Consider a charged particle with velocity $v$ moving in a loop of radius $r$ about a magnetic field $B$ pointing in the $\hat{z}$ direction. I'm trying to figure out how the velocity of the particle will change if $B$ increases.

I haven't done E&M for a little bit now, so I'm a little rusty. I know that the particle will move clockwise in the $xy$ plane looking from above due to Lenz's Law. So if $B$ increases, shouldn't the velocity of the particle increase to counter?

I'm struggling to find the equations to show this. I want to use $\mathcal{E}=-\frac{d\Phi}{dt}=-\pi r^2\frac{dB}{dt}$, and $\mathcal{E}=(2\pi r)Bv$. But wouldn't this imply that $\frac{dB}{dt}\propto-v$, so the velocity would decrease? This doesn't make sense to me.

  • $\begingroup$ The velocity in the Lenz's law, is the velocity of the closed loop in the magnetic field and not the charged particle. Anyway, it depends on whether the particle is moving clockwise or anticlockwise in the wire. There will be emf due to charged particle and the another emf will be induced due to the change in magnetic flux through the wire. In your case, the wire isn't moving but the magnetic field strength is changing and that changes the magnetic flux ($\phi=\vec{B}.\vec{A}$). The net of these should give you the resultant emf. $\endgroup$ – Mitchell Apr 29 '17 at 17:47

I'm going to assume that the (positively charged) particle was initially given a velocity in the x-y plane, that is at right angles to the field. Provided the magnetic flux density (field strength) isn't changing rapidly, the particle will move in an almost circular path. The sense of revolution will be opposite to that in which an ordinary (right-handed) screw would have to be turned in order to advance in the +z direction (the field direction). I think we're in agreement here, except that I'd attribute this sense of motion to Fleming's Left hand rule, or if you prefer, to the magnetic part of the Lorentz force, $\vec {F}= q \ \vec{v} \times \vec{B}$.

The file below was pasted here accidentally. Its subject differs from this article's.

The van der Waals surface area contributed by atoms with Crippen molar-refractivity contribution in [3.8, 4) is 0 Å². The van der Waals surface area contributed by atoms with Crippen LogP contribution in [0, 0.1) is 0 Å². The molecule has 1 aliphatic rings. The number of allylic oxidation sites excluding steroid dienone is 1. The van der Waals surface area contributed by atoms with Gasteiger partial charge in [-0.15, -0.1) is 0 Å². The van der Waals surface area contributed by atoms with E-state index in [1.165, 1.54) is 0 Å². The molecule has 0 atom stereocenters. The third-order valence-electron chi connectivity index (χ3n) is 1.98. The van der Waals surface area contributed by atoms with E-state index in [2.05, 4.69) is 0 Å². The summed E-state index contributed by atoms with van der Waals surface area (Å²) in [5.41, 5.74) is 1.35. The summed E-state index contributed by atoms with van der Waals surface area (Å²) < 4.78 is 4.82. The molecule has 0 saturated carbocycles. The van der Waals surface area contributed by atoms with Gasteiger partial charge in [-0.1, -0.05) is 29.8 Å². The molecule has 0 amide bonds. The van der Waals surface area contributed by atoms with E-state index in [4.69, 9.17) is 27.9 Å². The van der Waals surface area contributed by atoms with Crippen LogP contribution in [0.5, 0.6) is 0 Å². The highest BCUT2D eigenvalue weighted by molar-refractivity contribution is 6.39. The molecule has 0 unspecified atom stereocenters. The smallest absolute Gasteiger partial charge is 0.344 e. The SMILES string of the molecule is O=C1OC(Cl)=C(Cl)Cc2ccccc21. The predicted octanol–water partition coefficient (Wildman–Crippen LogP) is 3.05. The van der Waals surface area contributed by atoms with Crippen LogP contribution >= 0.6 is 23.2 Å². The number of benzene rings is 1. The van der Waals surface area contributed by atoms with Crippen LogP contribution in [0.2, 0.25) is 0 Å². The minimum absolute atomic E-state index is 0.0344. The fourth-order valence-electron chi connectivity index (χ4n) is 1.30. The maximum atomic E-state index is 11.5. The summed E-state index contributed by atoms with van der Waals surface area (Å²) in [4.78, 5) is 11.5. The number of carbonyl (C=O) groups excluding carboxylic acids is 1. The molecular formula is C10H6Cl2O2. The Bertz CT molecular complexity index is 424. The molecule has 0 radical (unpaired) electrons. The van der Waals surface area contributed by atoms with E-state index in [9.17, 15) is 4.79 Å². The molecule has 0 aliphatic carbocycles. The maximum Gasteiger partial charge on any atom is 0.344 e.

We now need to consider the effect of the magnetic flux density changing. According to Faraday's law there will be an emf in any closed path linked with the changing flux, including the path followed by the particle under discussion. This means that work will be done on the particle as it describes the path. If the field is increasing in the +z direction the work will be positive and the particle will gain speed. This is consistent with Lenz's law: the right hand grip law shows that additional field produced by the revolving particle on account of its increase in speed will be in the -z direction.

The increase in speed will mean that the particle's path will no longer be circular; it will be a flat spiral of increasing width, but provided the fractional change in speed per cycle is small, we can still, to a good approximation, apply circular motion theory.

The set-up we've been discussing was the basis of a type of particle accelerator called a Betatron. If the magnetic field is not uniform, but decreases in magnitude in a special way as we go outward from a 'central' point in the plane of particle motion, the field can do both jobs: keep the particle going in a stable spiral and keep it moving faster and faster!

I'd be happy to supply a mathematical treatment – if anyone's interested.

  • $\begingroup$ @PhilipWood...That would be interesting ...😊 $\endgroup$ – Nehal Samee Feb 26 '18 at 17:01

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